Earlier this month, U.S. Senators John Hickenlooper (D-CO), Michael Bennett (D-CO), and Rep. Joe Neguse (D-CO) released a joint statement celebrating an investment of $13.8 million by the federal Department of Transportation in expanding the electric vehicle charging network across Colorado.
In a Jan. 11 statement, the Democrats explain that the federal funds will go to Boulder County and Colorado State University (CSU). The university will spend $8.9 million on creating three public hydrogen fueling stations in Fort Collins, Denver, and Pueblo. The remaining $4.9 million will be spent by Boulder County in creating over 100 EV chargers in low- and moderately-low-income communities.
Hickenlooper explains the importance of this investment, as, “Our energy economy transitions, advances like electric vehicles are essential for cleaner air and fighting climate change.”
Hickenlooper is hopeful that this program, “fill[s] gaps in our EV charging network across Colorado” and “will make driving electric cheaper and more accessible.”
The funds are from a bipartisan law passed last year for infrastructure upgrades across the country and will fund, among other things 47 EV charging and alternative-fueling infrastructure projects in 22 states and Puerto Rico, including the construction of approximately 7,500 EV charging ports.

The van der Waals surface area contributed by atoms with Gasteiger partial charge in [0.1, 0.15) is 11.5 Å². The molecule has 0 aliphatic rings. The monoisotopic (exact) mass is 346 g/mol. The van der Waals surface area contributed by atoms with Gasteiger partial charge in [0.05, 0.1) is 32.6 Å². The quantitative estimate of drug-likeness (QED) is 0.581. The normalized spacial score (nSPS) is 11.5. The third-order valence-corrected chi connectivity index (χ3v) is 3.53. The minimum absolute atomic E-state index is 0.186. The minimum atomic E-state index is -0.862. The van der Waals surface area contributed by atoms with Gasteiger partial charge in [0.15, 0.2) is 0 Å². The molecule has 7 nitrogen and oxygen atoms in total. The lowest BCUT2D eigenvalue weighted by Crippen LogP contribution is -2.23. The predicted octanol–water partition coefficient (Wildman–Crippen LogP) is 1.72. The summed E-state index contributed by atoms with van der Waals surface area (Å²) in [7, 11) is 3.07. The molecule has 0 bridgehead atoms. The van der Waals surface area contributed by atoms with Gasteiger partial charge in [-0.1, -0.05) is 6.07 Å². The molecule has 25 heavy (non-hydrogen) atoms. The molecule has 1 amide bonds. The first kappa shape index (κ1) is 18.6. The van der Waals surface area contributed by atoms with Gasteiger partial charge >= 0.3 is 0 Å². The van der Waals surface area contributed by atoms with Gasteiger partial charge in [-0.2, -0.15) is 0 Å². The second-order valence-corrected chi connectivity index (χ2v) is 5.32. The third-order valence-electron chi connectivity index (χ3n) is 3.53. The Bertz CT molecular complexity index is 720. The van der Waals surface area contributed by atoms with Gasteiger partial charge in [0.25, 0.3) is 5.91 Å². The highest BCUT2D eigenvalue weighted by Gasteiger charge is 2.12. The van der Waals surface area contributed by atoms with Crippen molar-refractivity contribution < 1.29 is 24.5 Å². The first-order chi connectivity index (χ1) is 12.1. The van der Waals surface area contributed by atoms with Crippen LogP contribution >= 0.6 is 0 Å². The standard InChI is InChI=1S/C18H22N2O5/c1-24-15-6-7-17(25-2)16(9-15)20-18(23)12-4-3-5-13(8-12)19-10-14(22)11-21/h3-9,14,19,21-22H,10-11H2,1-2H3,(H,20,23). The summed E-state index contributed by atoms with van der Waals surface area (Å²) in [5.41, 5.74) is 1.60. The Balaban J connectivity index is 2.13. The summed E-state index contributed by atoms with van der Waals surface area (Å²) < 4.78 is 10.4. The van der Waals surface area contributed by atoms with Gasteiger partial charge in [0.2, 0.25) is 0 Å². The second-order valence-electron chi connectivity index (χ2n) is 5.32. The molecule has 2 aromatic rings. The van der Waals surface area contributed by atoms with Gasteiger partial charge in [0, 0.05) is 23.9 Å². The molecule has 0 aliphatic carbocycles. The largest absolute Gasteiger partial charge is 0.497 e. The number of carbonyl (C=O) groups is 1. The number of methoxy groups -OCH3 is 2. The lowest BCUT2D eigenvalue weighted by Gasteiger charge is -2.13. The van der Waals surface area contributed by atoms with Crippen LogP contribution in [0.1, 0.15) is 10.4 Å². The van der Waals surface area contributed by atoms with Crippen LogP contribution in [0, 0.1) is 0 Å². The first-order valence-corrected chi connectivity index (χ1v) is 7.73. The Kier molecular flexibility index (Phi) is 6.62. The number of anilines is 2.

On the state level, Colorado has already been supporting a transition to electric vehicles to mitigate the effects of climate change. One of the first executive orders by Gov. Jared Polis (D-CO) was Executive Order B 2019 002, “Supporting a Transition to Zero Emission Vehicles,” which promoted the goal of having 940,000 light-duty electric vehicles in Colorado by 2030. The Polis Administration’s 2023 EV plan includes a further goal of increasing the market share of light-duty electric vehicles to nearly 100% by 2050.
These plans aim to address the global issue of climate change. A 2015 Report published by the Colorado Energy Office found that climate change is likely to negatively impact the agricultural and recreational sectors of Colorado industry, in addition to slow-downs in rail transportation and a heavy depletion of water resources.